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Pride of the Jaguar Battalion: Jalyssa Jimenez

Each month, Jagwire features a cadet who is enrolled in Augusta University’s ROTC program and a member of the Jaguar Army ROTC Battalion. For September, we spoke with Cadet Jalyssa Jimenez.

Where are you from and what high school did you attend?

I am originally from Bronx, New York, and moved to Evans about seven years ago, where I attended and graduated from Evans High School.

Cadet Jalyssa Jimenez
Why did you choose to attend Augusta University?

I decided to attend Augusta University because it was close to home and I knew that academically, AU had a lot to offer.

How did you become interested in the ROTC/military?

I was always interested in the Army but too scared to actually move forward with the interest. After my first year of college, I saw that AU had an ROTC program and I decided to give it a try, even though I knew nothing about the military. I knew it wouldn’t hurt to try something new while also feeling like it would be a great experience to have.

Why did you choose to pursue the degree that you’ve selected?

I actually got to college and changed my major three times before I finally decided criminal justice (in the Pamplin College of Arts, Humanities and Social Sciences) was the one for me. I took a criminal justice class as an elective and was genuinely so interested in everything I was learning. This interest led me to doing research on the actual degree and the jobs I would be able to obtain with this major. I knew investigation always sparked my interest as well as helping and protecting those around me, which is exactly what these career choices would give me the opportunity to do.

What are your long-term plans for the military?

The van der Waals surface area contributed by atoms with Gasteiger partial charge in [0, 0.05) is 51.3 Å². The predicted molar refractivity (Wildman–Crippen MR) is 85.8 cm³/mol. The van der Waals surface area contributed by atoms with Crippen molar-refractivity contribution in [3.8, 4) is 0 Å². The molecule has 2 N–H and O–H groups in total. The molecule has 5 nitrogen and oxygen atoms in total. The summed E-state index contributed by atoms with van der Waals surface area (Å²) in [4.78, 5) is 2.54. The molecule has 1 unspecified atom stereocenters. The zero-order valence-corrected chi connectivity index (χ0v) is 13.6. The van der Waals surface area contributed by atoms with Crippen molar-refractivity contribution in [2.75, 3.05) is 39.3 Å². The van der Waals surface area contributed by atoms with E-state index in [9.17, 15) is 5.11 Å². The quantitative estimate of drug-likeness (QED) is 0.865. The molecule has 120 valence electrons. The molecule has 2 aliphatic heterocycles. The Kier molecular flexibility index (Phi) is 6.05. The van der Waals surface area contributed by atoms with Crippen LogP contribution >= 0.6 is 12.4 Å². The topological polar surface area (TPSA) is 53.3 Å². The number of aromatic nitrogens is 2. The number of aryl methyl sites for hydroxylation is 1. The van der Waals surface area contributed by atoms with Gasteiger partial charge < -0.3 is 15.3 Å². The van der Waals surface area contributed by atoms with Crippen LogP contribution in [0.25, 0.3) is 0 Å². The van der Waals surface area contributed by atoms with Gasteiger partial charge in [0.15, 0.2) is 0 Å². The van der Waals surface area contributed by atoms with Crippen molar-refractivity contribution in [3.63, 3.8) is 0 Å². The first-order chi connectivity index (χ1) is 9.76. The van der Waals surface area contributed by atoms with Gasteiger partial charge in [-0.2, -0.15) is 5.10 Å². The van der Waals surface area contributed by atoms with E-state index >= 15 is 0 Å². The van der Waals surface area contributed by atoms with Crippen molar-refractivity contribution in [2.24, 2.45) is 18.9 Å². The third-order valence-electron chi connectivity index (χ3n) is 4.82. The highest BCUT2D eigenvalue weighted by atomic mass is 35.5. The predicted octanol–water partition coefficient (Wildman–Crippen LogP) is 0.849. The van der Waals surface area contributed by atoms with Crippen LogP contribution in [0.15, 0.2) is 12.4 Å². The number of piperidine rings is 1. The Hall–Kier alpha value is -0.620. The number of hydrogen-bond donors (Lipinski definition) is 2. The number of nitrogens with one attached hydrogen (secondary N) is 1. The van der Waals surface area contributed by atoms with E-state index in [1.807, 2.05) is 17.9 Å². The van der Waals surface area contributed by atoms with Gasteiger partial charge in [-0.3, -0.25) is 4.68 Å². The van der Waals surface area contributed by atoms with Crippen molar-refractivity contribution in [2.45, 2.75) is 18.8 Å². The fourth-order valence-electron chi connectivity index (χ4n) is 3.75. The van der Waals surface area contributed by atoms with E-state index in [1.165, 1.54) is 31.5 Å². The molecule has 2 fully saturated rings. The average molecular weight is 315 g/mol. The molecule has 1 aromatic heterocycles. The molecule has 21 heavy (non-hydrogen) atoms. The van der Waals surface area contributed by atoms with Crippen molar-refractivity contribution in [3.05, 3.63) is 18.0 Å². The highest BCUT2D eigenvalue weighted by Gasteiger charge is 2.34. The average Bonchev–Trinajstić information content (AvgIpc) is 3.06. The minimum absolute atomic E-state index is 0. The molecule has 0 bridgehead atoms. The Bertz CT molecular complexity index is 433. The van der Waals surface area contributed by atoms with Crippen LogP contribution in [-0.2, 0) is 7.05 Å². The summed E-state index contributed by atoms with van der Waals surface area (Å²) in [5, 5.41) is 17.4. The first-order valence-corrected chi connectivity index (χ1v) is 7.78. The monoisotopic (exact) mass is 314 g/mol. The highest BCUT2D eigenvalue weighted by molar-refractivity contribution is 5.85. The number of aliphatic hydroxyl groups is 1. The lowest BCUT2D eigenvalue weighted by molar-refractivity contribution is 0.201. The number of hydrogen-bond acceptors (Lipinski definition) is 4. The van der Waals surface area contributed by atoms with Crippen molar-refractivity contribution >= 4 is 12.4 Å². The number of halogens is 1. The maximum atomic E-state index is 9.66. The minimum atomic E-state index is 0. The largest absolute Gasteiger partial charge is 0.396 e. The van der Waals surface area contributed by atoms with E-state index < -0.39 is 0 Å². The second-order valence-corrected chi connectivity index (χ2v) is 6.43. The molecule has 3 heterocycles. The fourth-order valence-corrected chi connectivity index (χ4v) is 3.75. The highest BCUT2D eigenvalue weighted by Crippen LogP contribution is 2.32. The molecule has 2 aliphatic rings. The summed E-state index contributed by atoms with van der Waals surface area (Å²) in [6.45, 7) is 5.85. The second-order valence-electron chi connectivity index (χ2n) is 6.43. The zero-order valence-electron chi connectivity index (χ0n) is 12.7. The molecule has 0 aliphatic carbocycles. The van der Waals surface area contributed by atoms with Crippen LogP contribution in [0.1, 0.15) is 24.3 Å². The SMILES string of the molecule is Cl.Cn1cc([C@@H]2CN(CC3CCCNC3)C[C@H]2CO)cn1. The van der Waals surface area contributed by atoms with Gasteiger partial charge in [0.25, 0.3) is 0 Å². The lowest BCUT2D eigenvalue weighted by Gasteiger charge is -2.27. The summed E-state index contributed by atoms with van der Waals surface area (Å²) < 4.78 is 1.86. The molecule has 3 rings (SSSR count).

I plan on hopefully doing a full 20 years and retiring in the military. I know the military has a lot to offer not only for me but for my future family as well.

What is one of the biggest misconceptions of being in the ROTC?

I think the biggest misconception of being in ROTC might be that it requires too much of a commitment. The goal of ROTC is of course to create amazing future leaders of the Army but ROTC actually does not require you to make that choice until your third year. The military isn’t for everyone; ROTC allows you to give it a try before you actually decide that it isn’t for you. Yes, if you decide to stay with the program, it is a commitment, but you can always do a year or two in ROTC to really decide if you enjoy it or not. Life’s too short to not try something new.

Use one word to describe cadet life.


What has been the hardest adjustment to preparing for the military?

The hardest adjustment to preparing for the military is having to do everything a certain way. We all have our own ways of doing everything we do, literally. We come from different backgrounds and learn things differently. Being in the military, it’s all just following Army doctrine. It sounds easy to just follow the rules, which is true, but when you’re so comfortable doing something one way, it takes a few screw-ups to finally do it the way you’re supposed to.

What are you most excited about now that you are a part of Jaguar Nation and the Jaguar Battalion?

I’m most excited for the new opportunities and doors that I know will open for me while being a part of the Jaguar Nation and the Jaguar Battalion. I have met so many new people thus far and will continue to build these connections with people. I know being a part of this family will lead me in the right direction for a bright future.

Use one word to sum up your experience as a Jaguar?


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Written by
Miguelangelo Hernandez

Miguelangelo Hernandez is a senior communications and media coordinator at Augusta University. He covers College of Allied Health Sciences, College of Nursing, The Dental College of Georgia, College of Science and Mathematics and Augusta University Athletics. You can reach him at or (706) 993-6411.

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man smiling Written by Miguelangelo Hernandez

Jagwire is your source for news and stories from Augusta University. Daily updates highlight the many ways students, faculty, staff, researchers and clinicians "bring their A games" in classrooms and clinics on four campuses in Augusta and locations across the state of Georgia.

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